Your original raw files and the DNG files both contain precisely the same raw image data. So what do you expect to gain by trying to go back to the original files? My suggestion would be to just leave the DNG files as they are, and then start working with the CR2 files after you upgrade. You aren't going to see any difference at all in quality. But if you want to take the time to match the DNGs to the CR2 files and then copy the metadata and adjustments, go ahead. In my opinion, however, it's just an exercise in futility.
I agree with the above post.
All DNG files store the edits you have already done on those older images inside the actual DNG file. So if you delete them all edits will be gone. They will not be transferred over to the originals. LR sees the DNGs and the originals as 2 completely different images even though they may be of the same subject and have like file names except for the extension.
That comment is just slightly misleading. Lightroom does not automatically save edits inside of DNG files any more than it automatically saves changes to proprietary raw files in XMP files. The default method for saving changes to proprietary raw files, DNG files, JPEG files, TIF files, etc., is to save them in the catalog. And it's necessary to specifically make a change in preferences in order to have those changes saved to the file. But even then, not everything gets saved, and it can become confusing. I still feel that the best way to handle things is to let the catalog be the crucial file in Lightroom that stores all the adjustments. It's just a vital that the catalog is protected and backed up on a routine basis.
Doesn't really matter where the edits are saved. They won't be carried over to the originals as LR see those as separate files as stated in my first post.
I disagree in letting the catalog be the only place to store edits. To each their own.
I've been using Lightroom since early in version 2, and the catalog has never failed me. But like you say, to each his own.
If you really wish to proceed with using the CR2 files instead of the DNG files you could use John Beardsworth's Syncomatic plugin to sync edits from the DNG files to the Raw files.
Import CR2 files to same folder
Run Syncomatic and select the metadata you want to sync.
Use Lightroom to sync cropping (the plugin cannot perform this step)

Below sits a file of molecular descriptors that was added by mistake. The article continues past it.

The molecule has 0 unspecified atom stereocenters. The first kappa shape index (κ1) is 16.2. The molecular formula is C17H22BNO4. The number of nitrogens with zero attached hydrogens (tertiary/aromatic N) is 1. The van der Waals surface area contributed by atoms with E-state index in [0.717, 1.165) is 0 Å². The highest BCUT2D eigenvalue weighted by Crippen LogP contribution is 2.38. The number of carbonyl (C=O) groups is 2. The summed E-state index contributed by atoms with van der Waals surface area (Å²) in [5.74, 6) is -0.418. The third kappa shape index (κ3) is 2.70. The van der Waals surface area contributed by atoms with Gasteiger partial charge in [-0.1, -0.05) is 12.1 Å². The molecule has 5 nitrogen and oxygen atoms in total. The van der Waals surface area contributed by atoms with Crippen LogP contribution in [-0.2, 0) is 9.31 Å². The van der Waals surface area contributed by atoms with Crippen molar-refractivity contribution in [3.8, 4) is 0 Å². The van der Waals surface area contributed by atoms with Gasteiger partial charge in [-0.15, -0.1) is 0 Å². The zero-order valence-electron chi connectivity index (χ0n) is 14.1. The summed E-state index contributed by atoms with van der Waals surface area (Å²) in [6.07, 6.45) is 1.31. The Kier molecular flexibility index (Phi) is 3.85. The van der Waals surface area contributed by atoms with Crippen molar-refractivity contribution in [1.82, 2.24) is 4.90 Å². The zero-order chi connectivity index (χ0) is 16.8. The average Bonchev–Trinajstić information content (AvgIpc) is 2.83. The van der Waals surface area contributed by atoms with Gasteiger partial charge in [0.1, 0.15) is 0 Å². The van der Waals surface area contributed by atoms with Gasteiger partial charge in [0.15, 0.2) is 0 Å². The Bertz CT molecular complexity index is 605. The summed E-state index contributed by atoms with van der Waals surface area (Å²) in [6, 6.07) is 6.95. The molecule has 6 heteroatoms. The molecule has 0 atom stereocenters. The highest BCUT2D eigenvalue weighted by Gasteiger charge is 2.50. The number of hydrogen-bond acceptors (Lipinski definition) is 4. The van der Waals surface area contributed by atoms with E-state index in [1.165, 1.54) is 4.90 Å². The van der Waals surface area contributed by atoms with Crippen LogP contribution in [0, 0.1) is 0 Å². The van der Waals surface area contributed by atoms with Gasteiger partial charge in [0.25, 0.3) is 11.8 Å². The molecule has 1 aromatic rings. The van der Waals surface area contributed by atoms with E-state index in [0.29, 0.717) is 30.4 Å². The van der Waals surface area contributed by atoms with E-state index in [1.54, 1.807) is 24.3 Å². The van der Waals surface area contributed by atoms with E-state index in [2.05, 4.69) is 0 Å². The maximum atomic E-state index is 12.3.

Remove your DNG files from Lightroom after confirming everything is sync'd
Note: Besides not being able to sync the crop settings for the files this process also removes all of your history steps (you just get the final state of the file)
History just shows as "import date/time" and a new history step "temp".
That's fine if you don't use ACR also. I do so I want the edits store from both LR and ACR to be read by the other.
Uhm, I know that there is a controversial discussion about whether original RAW files or converted DNG files are better. I chose to stay with originals. Only they're not supported in the older Lr version.
It seems like there's no easy solution to this. I've found file names in the catalogue database. I think I'll just try my luck with that. (I work with SQL databases almost every day.)
Well, for what it's worth, I don't convert to DNG on a regular basis. The only time I do convert is usually when I don't have support for a camera. And that really isn't very often. I'm not arguing which is better, DNG or native raw files. I'm just saying that it's going to be an exercise in futility (in my opinion) to worry about switching the DNG files that you have already done. But that is your choice. If you want to take time to try to match up the adjustments, go for it.
As stated, earlier, John Beardsworth's Syncomatic plugin will do what you want, I believe, although use the 10-image-limited trial to make sure: Syncomatic - Sync files with same name or time
As far as changing names of file extensions in the database, I wouldn't necessarily assume that DNGs are handled identically, so changing the names is not a guarantee that things will work entirely the same--things like crop origin or number of pixels might be different, so it seems like a plug-in that actually uses LR's API to do things would work more reliably.